Placental swabs can be useful, but are best if taken from between the membranes. Swabs taken from the maternal surface will be contaminated by maternal vaginal flora and of little use. As mentioned, amniotic fluid can be sent for microbiology and virology if taken at amniocentesis. If the baby is not for PM take pharyngeal swabs. Stomach and lung swabs will be taken at PM.

Clinical photographs

Clinical photographs are an important aid to diagnosis, especially if PM is not consented to. Photos need parental consent. Once more, the PSANZ PMG website has excellent instructions for taking appropriate photographs.


Fetal karyotype is valuable, especially in cases where PM is not being performed. If an amniotic fluid sample has been taken before delivery then further samples need not be sent. Otherwise, send cord blood or cut a clean sample of placenta from the fetal side and a one centimetre piece of umbilical cord, and send in saline or transport media.

Postmortem examination

Postmortem examination is the single most useful diagnostic test in investigating a stillbirth and is offered to all women in our hospital. When PM is performed, up to 69 per cent of stillbirths can be explained, compared with 56 per cent when no PM is performed.5 In addition to the identification of birth defects and morphologic abnormalities suggesting genetic or developmental abnormalities, PM can determine and/or confirm numerous other causes of stillbirth. Examples include infection, anaemia, hypoxia and metabolic abnormalities.3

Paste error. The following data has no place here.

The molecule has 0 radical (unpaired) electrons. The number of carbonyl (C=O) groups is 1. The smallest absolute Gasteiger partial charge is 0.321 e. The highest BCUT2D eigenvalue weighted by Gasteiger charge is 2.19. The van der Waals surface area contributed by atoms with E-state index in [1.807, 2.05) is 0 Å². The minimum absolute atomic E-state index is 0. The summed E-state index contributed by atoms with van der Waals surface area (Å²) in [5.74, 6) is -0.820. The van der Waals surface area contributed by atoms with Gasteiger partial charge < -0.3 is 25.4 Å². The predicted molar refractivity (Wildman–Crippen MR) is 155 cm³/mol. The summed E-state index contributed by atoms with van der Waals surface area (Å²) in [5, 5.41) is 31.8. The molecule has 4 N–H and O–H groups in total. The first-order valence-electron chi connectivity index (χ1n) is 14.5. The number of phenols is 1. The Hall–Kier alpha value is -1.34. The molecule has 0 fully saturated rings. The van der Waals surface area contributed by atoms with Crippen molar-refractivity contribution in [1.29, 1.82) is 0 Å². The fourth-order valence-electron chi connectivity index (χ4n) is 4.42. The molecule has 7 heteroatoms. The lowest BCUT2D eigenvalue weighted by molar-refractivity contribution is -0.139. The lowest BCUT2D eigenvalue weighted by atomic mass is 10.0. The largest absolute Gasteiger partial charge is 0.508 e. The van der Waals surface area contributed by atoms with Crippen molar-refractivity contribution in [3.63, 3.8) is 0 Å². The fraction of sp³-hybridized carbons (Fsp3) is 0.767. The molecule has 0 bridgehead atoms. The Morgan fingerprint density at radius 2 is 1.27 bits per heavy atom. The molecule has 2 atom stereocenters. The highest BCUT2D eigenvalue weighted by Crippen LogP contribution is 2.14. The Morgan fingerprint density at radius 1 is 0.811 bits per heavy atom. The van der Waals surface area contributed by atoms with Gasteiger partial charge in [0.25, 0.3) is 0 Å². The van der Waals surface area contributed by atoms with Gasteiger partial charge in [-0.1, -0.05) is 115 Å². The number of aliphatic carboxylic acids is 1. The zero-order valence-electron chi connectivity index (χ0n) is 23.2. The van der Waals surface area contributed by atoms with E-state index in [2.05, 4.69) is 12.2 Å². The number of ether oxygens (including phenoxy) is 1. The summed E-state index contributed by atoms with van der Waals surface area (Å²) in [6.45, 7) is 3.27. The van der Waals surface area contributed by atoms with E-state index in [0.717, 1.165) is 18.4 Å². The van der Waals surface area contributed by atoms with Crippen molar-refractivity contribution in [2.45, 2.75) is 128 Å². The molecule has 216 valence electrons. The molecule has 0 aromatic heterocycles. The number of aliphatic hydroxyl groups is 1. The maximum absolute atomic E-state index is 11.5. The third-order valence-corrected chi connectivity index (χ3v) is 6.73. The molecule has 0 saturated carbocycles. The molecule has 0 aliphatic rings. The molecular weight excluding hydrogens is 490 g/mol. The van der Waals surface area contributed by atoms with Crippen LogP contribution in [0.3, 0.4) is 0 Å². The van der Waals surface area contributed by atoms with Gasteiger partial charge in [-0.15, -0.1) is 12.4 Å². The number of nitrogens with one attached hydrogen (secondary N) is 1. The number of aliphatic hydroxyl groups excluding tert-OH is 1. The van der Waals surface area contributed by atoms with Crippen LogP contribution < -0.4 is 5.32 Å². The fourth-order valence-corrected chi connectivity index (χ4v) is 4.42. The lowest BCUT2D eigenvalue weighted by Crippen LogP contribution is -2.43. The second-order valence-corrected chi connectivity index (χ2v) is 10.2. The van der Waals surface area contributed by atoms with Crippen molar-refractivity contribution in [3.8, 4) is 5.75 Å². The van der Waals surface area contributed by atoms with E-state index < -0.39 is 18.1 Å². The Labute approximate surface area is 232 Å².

‘A thorough history is vital to investigating a stillbirth and the person who sees the woman first is often in the best position to get the most recent history.’


From our hospital in New Zealand, babies are flown to Wellington for PM, an hour’s flight away. Despite this need to transport babies via escort in an aeroplane, the offer of PM is regularly accepted. The service is prompt. Babies are treated with the utmost respect and the findings are presented by the pathologist, who attends our monthly perinatal mortality meeting.

We have learnt that it is important never to assume that a family will want or not want a PM. All parents should be given the opportunity to make an informed decision with regard to PM examination of their child.